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The HTTPS version of my website is insecure? Nonsense!

A chrome privacy warning.

I'm still rather ill, but I wanted to post about an issue I've just had with my website. Upon visting my website in the latest version of chrome beta (57 as of the time of typing), I discovered that chrome had decided that the connection was 'insecure'. It didn't tell me precisely what the problem was (even in the developer tools :-) - why would I possibly need to know that? - only that it considered it insecure.

After googling around a bit, I didn't find any specific articles on the subject - their recent move to start considering regular http connections insecure is swamping all the relevant articles in the search results I suspect.

The big clue came when I discovered that one of my subdomains that uses a letsencrypt works as expected. You see, the main website actually used a StartSSL certificate. My running theory is that even though my certificate was an SHA2 cerrtificate, chrome decided that it was not trustworthy as there was an SHA1 certificate in the trust chain somewhere.

The fix: Replace all my existing StartSSL certificates with Let's Encrypt ones. It seems to have fixed the issue for now. I also discovered that Let's Encrypt certificates can also be used in mail servers (i.e. SMTP and IMAP) too - so I don't have to go and fiddle about with finding an alternative certificate provider.

In future, it would certainly be helpful if Google actually told people precisely what they were going to do before they do it....!

Was this useful? Could it be improved? Would you like a Let's encrypt tutorial? Let me know in the comments below!

Fancy message of the day over SSH

Since my time to sit down for a good chunk of time and write some code has been extremely limited as of late, I've been playing around with a few smaller projects. One of those is a fancy message of the day when you log into a remote machine (in my case the server this website is hosted on!), and I thought I'd share it here.

My take on a fancy SSH message of the day.

The default message shown at the top when you login via ssh is actually generated by something called update-motd, and is generated from a set of scripts in /etc/update-motd.d. By customising these scripts, we can do almost anything we like!

To start off with, I disabled the execution of all the scripts in the directory (sudo chmod -x /etc/update-motd.d/*), and created a subfolder to store the script in that actually generated the system information (sudo mkdir /etc/update-motd.d/parts). Here's the script I wrote to generate the system information:

#!/usr/bin/env bash

. /etc/lsb-release

LOAD=$(cat /proc/loadavg | cut -d' ' -f 2);

CPU_COUNT=$(cat /proc/cpuinfo | grep -i "core id" | uniq | wc -l);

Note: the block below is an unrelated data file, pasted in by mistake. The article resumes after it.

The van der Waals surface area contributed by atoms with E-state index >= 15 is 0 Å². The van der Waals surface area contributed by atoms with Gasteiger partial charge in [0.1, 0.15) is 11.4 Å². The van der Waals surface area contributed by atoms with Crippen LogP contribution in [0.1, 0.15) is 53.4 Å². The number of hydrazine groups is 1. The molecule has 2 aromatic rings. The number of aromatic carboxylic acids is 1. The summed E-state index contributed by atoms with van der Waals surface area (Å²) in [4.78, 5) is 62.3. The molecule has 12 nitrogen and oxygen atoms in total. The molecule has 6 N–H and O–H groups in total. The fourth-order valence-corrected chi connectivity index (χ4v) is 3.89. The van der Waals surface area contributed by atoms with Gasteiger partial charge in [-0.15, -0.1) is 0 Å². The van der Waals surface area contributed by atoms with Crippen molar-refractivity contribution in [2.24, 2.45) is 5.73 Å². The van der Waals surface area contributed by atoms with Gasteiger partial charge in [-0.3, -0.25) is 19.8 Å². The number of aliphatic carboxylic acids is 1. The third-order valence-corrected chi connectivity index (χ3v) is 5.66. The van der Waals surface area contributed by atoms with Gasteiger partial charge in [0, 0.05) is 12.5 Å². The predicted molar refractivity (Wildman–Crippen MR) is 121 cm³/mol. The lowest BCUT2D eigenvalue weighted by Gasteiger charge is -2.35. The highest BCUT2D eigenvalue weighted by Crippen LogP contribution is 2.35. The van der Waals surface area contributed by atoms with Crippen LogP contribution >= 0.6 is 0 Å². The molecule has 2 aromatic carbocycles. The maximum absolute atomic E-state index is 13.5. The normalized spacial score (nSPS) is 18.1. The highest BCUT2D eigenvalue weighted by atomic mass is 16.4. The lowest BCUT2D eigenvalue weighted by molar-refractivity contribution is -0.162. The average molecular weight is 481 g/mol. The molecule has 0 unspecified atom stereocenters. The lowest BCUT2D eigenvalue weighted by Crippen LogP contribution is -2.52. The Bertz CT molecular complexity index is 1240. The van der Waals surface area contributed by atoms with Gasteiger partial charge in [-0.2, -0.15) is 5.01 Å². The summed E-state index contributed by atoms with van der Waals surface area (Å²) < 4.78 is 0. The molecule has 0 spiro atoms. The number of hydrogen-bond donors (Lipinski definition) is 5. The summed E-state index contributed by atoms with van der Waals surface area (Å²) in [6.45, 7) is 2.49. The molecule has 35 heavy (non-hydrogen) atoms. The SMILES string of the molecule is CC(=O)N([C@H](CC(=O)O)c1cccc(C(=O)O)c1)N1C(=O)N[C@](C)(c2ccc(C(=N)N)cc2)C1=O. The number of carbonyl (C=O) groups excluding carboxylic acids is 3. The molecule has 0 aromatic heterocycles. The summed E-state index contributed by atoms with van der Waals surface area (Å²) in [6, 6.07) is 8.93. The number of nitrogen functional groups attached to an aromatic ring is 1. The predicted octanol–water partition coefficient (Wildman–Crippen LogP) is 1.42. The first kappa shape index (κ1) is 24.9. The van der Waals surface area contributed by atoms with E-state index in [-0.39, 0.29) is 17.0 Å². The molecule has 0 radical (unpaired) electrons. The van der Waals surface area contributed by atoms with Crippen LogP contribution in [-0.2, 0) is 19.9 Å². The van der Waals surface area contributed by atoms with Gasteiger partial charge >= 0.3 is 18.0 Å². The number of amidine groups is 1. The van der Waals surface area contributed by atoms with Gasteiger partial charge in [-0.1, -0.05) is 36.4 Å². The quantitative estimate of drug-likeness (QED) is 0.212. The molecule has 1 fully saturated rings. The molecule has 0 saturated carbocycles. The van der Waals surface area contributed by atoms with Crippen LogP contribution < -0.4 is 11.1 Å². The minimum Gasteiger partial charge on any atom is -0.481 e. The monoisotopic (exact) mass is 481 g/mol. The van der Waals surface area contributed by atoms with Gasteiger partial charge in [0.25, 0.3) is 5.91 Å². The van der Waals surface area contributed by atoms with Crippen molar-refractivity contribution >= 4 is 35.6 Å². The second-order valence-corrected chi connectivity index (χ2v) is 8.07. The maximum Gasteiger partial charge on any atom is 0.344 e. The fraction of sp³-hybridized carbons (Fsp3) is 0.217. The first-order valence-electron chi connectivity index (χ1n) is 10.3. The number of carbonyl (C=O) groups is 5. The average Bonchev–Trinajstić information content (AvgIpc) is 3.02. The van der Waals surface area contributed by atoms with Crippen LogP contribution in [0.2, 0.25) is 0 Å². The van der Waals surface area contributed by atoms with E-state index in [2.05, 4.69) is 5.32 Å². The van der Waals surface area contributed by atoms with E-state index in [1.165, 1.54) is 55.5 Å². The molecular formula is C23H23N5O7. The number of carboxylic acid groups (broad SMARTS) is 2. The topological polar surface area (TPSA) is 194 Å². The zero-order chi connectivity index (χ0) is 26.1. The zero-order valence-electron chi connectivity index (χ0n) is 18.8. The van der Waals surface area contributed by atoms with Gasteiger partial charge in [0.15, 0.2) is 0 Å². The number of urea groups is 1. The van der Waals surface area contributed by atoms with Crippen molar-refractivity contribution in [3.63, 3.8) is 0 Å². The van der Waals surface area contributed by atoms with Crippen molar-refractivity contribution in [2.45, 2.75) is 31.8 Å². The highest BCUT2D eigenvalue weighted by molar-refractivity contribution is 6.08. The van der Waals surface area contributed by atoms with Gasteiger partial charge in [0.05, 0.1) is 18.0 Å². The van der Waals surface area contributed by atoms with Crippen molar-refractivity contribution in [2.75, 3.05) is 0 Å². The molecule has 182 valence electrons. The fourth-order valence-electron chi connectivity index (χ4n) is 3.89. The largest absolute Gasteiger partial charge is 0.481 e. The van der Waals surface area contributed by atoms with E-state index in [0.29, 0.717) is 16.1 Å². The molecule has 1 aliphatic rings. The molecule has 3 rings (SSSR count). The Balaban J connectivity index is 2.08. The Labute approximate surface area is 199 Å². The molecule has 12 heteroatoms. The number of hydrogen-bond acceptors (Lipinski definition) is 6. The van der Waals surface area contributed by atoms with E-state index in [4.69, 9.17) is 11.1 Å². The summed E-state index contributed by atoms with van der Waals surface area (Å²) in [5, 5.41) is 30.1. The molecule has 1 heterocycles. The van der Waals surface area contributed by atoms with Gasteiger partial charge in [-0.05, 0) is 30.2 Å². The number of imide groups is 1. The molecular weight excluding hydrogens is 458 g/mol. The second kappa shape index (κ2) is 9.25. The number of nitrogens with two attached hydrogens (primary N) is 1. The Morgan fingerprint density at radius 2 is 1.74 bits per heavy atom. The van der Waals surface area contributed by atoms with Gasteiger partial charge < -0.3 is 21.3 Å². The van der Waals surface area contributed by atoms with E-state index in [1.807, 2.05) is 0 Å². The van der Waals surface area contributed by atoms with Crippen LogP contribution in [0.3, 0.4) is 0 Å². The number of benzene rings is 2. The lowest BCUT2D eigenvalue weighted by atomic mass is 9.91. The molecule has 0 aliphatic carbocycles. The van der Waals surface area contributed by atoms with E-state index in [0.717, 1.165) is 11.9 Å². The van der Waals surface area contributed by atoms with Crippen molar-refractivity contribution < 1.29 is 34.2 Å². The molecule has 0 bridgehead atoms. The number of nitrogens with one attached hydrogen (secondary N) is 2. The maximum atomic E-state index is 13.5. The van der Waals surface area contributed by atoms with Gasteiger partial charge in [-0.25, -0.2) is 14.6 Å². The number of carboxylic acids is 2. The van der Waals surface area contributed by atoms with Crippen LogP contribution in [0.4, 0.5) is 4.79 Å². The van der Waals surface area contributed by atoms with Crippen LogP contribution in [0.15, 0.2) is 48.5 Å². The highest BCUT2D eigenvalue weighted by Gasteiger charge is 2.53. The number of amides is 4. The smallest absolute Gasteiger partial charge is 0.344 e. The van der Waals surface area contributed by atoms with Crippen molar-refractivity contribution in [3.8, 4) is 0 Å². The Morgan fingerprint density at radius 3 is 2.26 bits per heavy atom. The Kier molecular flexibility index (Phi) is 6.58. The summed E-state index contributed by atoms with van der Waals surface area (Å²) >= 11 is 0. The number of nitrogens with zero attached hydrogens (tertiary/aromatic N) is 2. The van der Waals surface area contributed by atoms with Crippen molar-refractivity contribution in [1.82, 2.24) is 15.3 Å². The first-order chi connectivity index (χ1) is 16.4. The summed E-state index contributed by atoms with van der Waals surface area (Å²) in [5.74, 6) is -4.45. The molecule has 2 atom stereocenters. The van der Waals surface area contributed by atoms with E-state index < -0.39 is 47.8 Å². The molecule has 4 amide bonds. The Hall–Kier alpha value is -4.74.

THREAD_COUNT=$(cat /proc/cpuinfo | grep -i "core id" | wc -l);

APT_UPDATE_DETAILS="$(/usr/lib/update-notifier/apt-check --human-readable | fold -w 40 -s)"

IPV4_ADDRESS=$(dig +short myip.opendns.com A @resolver1.opendns.com)
IPV6_ADDRESS=$(dig +short myip.opendns.com AAAA @2620:0:ccc::2);

LAST_LOGIN=$(last -1 | head -n 1 | awk '{ print $1,"at",$4,$5,$6,$7,"from",$3 }');

REBOOT_REQUIRED=$(/usr/lib/update-notifier/update-motd-reboot-required);

echo 
echo Welcome to $(hostname)
echo "  running ${DISTRIB_DESCRIPTION}"
echo 
echo Kernel: $(uname -r)
echo Uptime: $(uptime --pretty | sed -e 's/up //')
echo Load: ${LOAD}
echo 
echo IPs: ${IPV4_ADDRESS}, ${IPV6_ADDRESS}
echo 
echo "${APT_UPDATE_DETAILS}"
echo 
echo "${REBOOT_REQUIRED}"
#echo 
#echo Last login: ${LAST_LOGIN}

exit 0

Basically, I collect a bunch of information from random places on my system (several of which were taken from the existing scripts in /etc/update-motd.d/) and re-output them in a different format.

Then, I converted an image of my favicon logo with the brilliant catimg by posva to a set of unicode characters and sent that to a file (catimg -w 35 image.png >/etc/update-motd.d/sbrl-logo.txt) - you could alternatively use some ascii art from the internet (e.g. this site). Once done, I put the two together with the following script directly in my /etc/update-motd.d/ folder:

#!/usr/bin/env bash

### Settings ###
TMP_FILENAME=/run/sysinfo.txt

#/etc/update-motd.d/parts/sysinfo

################

/etc/update-motd.d/parts/sysinfo >$TMP_FILENAME

### Output ###
echo 
pr -mtJ /etc/update-motd.d/sbrl-logo.txt $TMP_FILENAME

##############

### Cleanup ###
rm $TMP_FILENAME

###############

Finally, I manually cleared and regenerated the message of of the day with sudo update-motd, giving the result you see at the top of this blog post. I also made sure to re-enable the execution of the other scripts I didn't use in my fancy motd so as to not miss out on their notifications.

If you're interested, I've generated an archive of my final /etc/update-motd.d folder (minus my logo in text format), which you can find here: 20170203-Fancy-Motd.7z.

Can you do better? Got a cool enhancement of your own? Post about it below!

I now have a public website status page!

My new status page! Just recently Uptime Robot (the awesome service that I use to monitor my server's uptime) have released a new feature: Public status pages! Status pages appear to be free (for now), so I've gone and set one up. Now all of you can see what's up with my website if it's down.

They even allow you to point a (sub)domain at it too. I did this too, so you can visit my status page at status.starbeamrainbowlabs.com.

Server migration!

The Kimsufi logo

I've been watching Kimsufi's server page for what feels like absolutely ages now, waiting to get my hands on an ultra-cheap €4.99 per month (excluding VAT of course) KS-1 dedicated server. Unfortunately I've never been quite fast enough, so yesterday I decided that enough was enough and went ahead and bought a KS-2B at €9.99 per month (again excluding VAT). After all is said and done it works out to about £8.39 per month, which, for 2 cores / 4 threads, 4GB RAM, and a 40GB SSD, is an absolute bargain in my eyes.